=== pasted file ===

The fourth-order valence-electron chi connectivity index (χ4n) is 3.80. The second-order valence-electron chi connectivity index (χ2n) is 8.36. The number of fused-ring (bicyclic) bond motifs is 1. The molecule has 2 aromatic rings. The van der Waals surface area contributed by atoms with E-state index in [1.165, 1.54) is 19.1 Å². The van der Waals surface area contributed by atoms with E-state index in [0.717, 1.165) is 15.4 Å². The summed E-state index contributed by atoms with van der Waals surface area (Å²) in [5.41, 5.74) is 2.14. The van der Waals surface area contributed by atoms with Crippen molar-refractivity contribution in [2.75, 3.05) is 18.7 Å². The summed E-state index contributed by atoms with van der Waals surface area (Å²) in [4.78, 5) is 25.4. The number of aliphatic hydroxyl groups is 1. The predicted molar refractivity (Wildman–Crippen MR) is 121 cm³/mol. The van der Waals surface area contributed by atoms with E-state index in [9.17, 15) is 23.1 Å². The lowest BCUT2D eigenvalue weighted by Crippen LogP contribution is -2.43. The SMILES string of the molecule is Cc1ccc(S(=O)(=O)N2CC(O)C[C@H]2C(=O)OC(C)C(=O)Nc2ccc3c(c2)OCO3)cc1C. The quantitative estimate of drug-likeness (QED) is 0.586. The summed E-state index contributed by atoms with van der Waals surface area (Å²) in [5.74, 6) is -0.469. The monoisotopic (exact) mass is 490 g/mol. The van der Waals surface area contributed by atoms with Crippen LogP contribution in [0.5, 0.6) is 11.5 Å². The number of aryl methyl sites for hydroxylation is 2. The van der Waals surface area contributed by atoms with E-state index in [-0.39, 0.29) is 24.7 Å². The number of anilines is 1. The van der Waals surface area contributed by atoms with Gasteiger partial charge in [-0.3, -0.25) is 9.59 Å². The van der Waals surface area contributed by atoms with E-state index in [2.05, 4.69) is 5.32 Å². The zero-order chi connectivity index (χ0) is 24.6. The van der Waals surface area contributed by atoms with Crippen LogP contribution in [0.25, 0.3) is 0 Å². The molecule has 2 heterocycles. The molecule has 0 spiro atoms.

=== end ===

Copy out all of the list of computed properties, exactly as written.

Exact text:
The fourth-order valence-electron chi connectivity index (χ4n) is 3.80. The second-order valence-electron chi connectivity index (χ2n) is 8.36. The number of fused-ring (bicyclic) bond motifs is 1. The molecule has 2 aromatic rings. The van der Waals surface area contributed by atoms with E-state index in [1.165, 1.54) is 19.1 Å². The van der Waals surface area contributed by atoms with E-state index in [0.717, 1.165) is 15.4 Å². The summed E-state index contributed by atoms with van der Waals surface area (Å²) in [5.41, 5.74) is 2.14. The van der Waals surface area contributed by atoms with Crippen molar-refractivity contribution in [2.75, 3.05) is 18.7 Å². The summed E-state index contributed by atoms with van der Waals surface area (Å²) in [4.78, 5) is 25.4. The number of aliphatic hydroxyl groups is 1. The predicted molar refractivity (Wildman–Crippen MR) is 121 cm³/mol. The van der Waals surface area contributed by atoms with E-state index in [9.17, 15) is 23.1 Å². The lowest BCUT2D eigenvalue weighted by Crippen LogP contribution is -2.43. The SMILES string of the molecule is Cc1ccc(S(=O)(=O)N2CC(O)C[C@H]2C(=O)OC(C)C(=O)Nc2ccc3c(c2)OCO3)cc1C. The quantitative estimate of drug-likeness (QED) is 0.586. The summed E-state index contributed by atoms with van der Waals surface area (Å²) in [5.74, 6) is -0.469. The monoisotopic (exact) mass is 490 g/mol. The van der Waals surface area contributed by atoms with Crippen LogP contribution in [0.5, 0.6) is 11.5 Å². The number of aryl methyl sites for hydroxylation is 2. The van der Waals surface area contributed by atoms with E-state index in [-0.39, 0.29) is 24.7 Å². The number of anilines is 1. The van der Waals surface area contributed by atoms with Gasteiger partial charge in [-0.3, -0.25) is 9.59 Å². The van der Waals surface area contributed by atoms with E-state index in [2.05, 4.69) is 5.32 Å². The zero-order chi connectivity index (χ0) is 24.6. The van der Waals surface area contributed by atoms with Crippen LogP contribution in [0.25, 0.3) is 0 Å². The molecule has 2 heterocycles. The molecule has 0 spiro atoms.